Wilson disease

Wilson's disease is characterized by an abnormal accumulation of copper, mainly in the liver and brain, which can trigger a series of psychiatric, neurological and liver problems.

Wilson's disease is an autosomal recessive disorder that affects one in 100,000 people and involves a toxic accumulation of intracellular copper, mainly in the liver and central nervous system. Over time, if copper levels in the body are not controlled, the liver becomes progressively damaged and eventually becomes cirrhotic. A small percentage of patients develop acute liver failure in later stages of the disease. In addition, patients often develop neurological complications and psychiatric problems, which can become severe.

Copper is a cofactor necessary for the proper functioning of many enzymes and is therefore essential in metabolism. Excess copper in our body is routinely excreted through bile. Wilson's disease patients cannot properly excrete excess copper from the diet and it accumulates mainly in the liver and brain. This excretion problem is due to the presence of mutations in the ATP7B gene that codes for a membrane protein of the liver cells that is responsible for the transport of copper from inside the liver cells to the bile.


Wilson's disease usually manifests in childhood or young adulthood. Most commonly, symptoms appear between the ages of 10 and 20 years, although there are cases described as early as 5 years of age and only a small percentage of cases remain asymptomatic until the age of 40 years. The symptoms of Wilson's disease are mainly neurological, psychiatric and hepatic.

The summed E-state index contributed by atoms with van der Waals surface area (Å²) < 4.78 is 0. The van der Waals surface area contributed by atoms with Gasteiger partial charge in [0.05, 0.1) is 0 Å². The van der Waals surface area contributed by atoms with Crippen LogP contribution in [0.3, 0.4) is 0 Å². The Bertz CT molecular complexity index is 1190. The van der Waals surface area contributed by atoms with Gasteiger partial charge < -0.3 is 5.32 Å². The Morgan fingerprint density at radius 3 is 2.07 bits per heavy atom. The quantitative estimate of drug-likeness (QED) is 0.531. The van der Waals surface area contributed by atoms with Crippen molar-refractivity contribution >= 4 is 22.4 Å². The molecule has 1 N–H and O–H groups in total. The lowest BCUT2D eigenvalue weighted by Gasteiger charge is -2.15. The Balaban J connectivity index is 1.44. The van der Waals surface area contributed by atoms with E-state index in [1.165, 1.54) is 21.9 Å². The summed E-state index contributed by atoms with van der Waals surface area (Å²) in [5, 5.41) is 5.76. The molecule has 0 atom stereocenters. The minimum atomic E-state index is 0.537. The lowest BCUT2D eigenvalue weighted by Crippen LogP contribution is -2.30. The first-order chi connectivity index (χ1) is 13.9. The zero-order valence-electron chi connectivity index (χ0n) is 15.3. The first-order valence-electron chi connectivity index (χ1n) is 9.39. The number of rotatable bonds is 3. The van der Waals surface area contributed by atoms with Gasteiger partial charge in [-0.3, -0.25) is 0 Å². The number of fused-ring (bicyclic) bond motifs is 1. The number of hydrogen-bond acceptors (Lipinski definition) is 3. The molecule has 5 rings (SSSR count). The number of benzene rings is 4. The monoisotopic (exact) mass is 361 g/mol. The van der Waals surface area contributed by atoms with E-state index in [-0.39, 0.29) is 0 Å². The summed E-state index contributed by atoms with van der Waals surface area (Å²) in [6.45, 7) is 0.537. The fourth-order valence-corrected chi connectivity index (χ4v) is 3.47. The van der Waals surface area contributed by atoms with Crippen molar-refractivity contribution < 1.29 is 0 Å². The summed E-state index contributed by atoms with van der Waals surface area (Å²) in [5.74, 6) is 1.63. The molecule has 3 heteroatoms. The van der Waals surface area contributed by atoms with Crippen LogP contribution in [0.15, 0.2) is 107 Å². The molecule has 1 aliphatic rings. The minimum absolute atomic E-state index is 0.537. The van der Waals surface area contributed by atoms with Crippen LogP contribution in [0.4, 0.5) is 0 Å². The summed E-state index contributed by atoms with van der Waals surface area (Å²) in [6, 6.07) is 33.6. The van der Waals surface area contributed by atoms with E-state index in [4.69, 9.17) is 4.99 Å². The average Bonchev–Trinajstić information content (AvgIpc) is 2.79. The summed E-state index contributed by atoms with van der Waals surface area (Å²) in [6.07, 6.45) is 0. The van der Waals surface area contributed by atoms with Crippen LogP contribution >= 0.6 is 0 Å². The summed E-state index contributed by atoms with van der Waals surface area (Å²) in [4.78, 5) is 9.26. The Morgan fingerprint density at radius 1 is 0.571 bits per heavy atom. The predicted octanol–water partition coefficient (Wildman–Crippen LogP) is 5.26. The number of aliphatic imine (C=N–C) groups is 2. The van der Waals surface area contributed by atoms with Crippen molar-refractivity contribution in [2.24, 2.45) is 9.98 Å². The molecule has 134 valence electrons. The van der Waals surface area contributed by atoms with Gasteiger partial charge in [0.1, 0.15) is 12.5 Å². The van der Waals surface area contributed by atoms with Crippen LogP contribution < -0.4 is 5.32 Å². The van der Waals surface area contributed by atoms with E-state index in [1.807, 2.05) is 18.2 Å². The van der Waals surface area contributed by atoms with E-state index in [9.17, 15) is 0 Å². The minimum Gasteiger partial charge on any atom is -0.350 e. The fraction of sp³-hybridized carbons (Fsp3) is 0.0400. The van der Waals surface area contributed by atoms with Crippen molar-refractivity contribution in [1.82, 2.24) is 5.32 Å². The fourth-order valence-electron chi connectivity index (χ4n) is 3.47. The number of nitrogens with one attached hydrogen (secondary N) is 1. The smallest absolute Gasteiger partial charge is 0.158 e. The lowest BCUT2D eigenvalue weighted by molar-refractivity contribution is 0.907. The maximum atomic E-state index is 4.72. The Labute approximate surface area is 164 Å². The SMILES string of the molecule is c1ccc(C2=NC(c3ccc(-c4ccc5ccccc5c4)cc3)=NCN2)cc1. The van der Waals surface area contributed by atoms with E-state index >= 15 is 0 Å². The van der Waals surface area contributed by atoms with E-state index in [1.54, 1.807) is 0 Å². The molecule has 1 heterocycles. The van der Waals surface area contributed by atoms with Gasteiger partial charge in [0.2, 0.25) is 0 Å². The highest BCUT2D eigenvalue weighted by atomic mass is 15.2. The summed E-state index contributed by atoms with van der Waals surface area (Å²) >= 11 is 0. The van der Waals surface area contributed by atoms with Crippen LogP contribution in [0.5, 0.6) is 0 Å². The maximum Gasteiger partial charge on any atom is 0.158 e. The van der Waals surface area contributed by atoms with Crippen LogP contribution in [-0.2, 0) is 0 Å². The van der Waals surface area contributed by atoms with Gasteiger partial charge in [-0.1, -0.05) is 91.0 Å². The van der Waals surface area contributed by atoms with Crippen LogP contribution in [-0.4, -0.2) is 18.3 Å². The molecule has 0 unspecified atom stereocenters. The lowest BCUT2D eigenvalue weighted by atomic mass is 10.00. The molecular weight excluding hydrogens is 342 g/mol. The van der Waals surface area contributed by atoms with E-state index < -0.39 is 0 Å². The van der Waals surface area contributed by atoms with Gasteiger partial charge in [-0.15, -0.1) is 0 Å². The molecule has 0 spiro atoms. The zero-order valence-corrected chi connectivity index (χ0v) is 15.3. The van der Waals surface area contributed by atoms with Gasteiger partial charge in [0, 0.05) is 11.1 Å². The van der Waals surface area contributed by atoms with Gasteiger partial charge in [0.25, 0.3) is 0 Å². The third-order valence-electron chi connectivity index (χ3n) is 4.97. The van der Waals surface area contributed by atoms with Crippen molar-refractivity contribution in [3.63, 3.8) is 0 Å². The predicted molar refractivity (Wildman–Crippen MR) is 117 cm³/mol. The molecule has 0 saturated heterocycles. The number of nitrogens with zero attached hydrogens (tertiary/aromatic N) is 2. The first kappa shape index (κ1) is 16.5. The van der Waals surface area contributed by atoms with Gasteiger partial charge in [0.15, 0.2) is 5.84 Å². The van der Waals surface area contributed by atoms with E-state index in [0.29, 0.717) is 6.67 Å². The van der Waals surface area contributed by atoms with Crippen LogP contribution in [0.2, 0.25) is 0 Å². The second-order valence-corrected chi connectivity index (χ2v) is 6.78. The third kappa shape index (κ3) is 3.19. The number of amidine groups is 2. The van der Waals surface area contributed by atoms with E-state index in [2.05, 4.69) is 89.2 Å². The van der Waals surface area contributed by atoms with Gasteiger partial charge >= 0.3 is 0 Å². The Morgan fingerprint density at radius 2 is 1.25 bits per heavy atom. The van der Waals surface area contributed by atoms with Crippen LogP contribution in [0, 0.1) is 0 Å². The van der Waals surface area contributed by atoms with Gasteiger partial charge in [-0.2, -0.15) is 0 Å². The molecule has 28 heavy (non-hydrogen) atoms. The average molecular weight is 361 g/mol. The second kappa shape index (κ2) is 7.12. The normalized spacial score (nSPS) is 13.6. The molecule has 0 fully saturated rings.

Psychiatric symptoms are usually the first to appear, showing up in the form of affective and cognitive disturbances, personality changes, depression and anxiety. Neurological symptoms are extrapyramidal, affecting movements, and include: slurred speech, involuntary muscle contractions, gait abnormalities, tremor, parkinsonism, spasms and less frequently seizures. Liver damage initially manifests as increased AST-ALT levels or transaminitis, which may progress to chronic hepatitis, fibrosis and eventually cirrhosis.

Disease management

The disease can be efficiently treated by controlling copper intake and excretion. In patients with copper overload, chelation therapy is used, which consists of zinc chelators such as D-Penicillamine and Trientine, which are drugs that reduce the absorption of zinc from the diet. Once regulated, appropriate copper levels are maintained by the use of zinc salt and a low-copper diet, although there are occasions when continued chelation therapy is necessary.

Liver transplantation is recommended for patients with fulminant hepatitis or who have continued progression of liver dysfunction with no response to drug therapy.

Genes analyzed



García-Villarreal L, Daniels S, Shaw SH, et al . High prevalence of the very rare Wilson disease gene mutation Leu708Pro in the Island of Gran Canaria (Canary Islands, Spain): a genetic and clinical study. Hepatology. 2000 Dec;32(6):1329-36.

Mulligan C, Bronstein JM. Wilson Disease: An Overview and Approach to Management. Neurol Clin. 2020 May;38(2):417-432.

Weiss KH. Wilson Disease. 1999 Oct 22 [updated 2016 Jul 29]. In: Adam MP, Mirzaa GM, Pagon RA, Wallace SE, Bean LJH, Gripp KW, Amemiya A, editors. GeneReviews® [Internet]. Seattle (WA): University of Washington, Seattle; 1993-2022.

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